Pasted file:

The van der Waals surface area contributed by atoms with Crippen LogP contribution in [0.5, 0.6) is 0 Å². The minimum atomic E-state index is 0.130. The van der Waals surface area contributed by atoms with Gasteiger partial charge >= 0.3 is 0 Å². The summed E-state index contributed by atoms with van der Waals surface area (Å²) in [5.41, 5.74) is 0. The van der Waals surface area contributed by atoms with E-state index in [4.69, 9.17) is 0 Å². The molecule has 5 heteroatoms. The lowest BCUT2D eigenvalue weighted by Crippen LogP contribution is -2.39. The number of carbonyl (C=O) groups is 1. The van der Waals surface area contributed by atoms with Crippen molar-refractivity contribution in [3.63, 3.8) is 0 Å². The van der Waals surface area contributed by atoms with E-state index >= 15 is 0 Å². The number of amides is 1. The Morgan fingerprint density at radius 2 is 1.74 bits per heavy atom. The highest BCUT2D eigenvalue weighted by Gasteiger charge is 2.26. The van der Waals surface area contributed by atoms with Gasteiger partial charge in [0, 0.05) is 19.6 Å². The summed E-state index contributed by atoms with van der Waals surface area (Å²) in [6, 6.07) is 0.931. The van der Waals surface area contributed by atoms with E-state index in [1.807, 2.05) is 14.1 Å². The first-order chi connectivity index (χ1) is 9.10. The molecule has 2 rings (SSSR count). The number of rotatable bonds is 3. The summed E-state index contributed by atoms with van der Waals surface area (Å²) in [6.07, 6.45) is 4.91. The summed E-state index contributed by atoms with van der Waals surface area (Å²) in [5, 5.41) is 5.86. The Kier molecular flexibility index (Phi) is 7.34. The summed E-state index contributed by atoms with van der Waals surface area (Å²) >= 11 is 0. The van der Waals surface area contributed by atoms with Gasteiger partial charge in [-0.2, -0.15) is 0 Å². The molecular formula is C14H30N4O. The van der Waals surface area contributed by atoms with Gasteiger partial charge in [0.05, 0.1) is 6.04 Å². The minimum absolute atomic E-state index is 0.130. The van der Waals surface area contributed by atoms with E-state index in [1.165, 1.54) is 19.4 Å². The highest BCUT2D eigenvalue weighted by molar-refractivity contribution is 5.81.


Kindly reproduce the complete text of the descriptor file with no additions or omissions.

The van der Waals surface area contributed by atoms with Crippen LogP contribution in [0.5, 0.6) is 0 Å². The minimum atomic E-state index is 0.130. The van der Waals surface area contributed by atoms with Gasteiger partial charge >= 0.3 is 0 Å². The summed E-state index contributed by atoms with van der Waals surface area (Å²) in [5.41, 5.74) is 0. The van der Waals surface area contributed by atoms with E-state index in [4.69, 9.17) is 0 Å². The molecule has 5 heteroatoms. The lowest BCUT2D eigenvalue weighted by Crippen LogP contribution is -2.39. The number of carbonyl (C=O) groups is 1. The van der Waals surface area contributed by atoms with Crippen molar-refractivity contribution in [3.63, 3.8) is 0 Å². The van der Waals surface area contributed by atoms with E-state index >= 15 is 0 Å². The number of amides is 1. The Morgan fingerprint density at radius 2 is 1.74 bits per heavy atom. The highest BCUT2D eigenvalue weighted by Gasteiger charge is 2.26. The van der Waals surface area contributed by atoms with Gasteiger partial charge in [0, 0.05) is 19.6 Å². The summed E-state index contributed by atoms with van der Waals surface area (Å²) in [6, 6.07) is 0.931. The van der Waals surface area contributed by atoms with E-state index in [1.807, 2.05) is 14.1 Å². The first-order chi connectivity index (χ1) is 9.10. The molecule has 2 rings (SSSR count). The number of rotatable bonds is 3. The summed E-state index contributed by atoms with van der Waals surface area (Å²) in [6.07, 6.45) is 4.91. The summed E-state index contributed by atoms with van der Waals surface area (Å²) in [5, 5.41) is 5.86. The Kier molecular flexibility index (Phi) is 7.34. The summed E-state index contributed by atoms with van der Waals surface area (Å²) >= 11 is 0. The van der Waals surface area contributed by atoms with Gasteiger partial charge in [-0.2, -0.15) is 0 Å². The molecular formula is C14H30N4O. The van der Waals surface area contributed by atoms with Gasteiger partial charge in [0.05, 0.1) is 6.04 Å². The minimum absolute atomic E-state index is 0.130. The van der Waals surface area contributed by atoms with E-state index in [1.165, 1.54) is 19.4 Å². The highest BCUT2D eigenvalue weighted by molar-refractivity contribution is 5.81.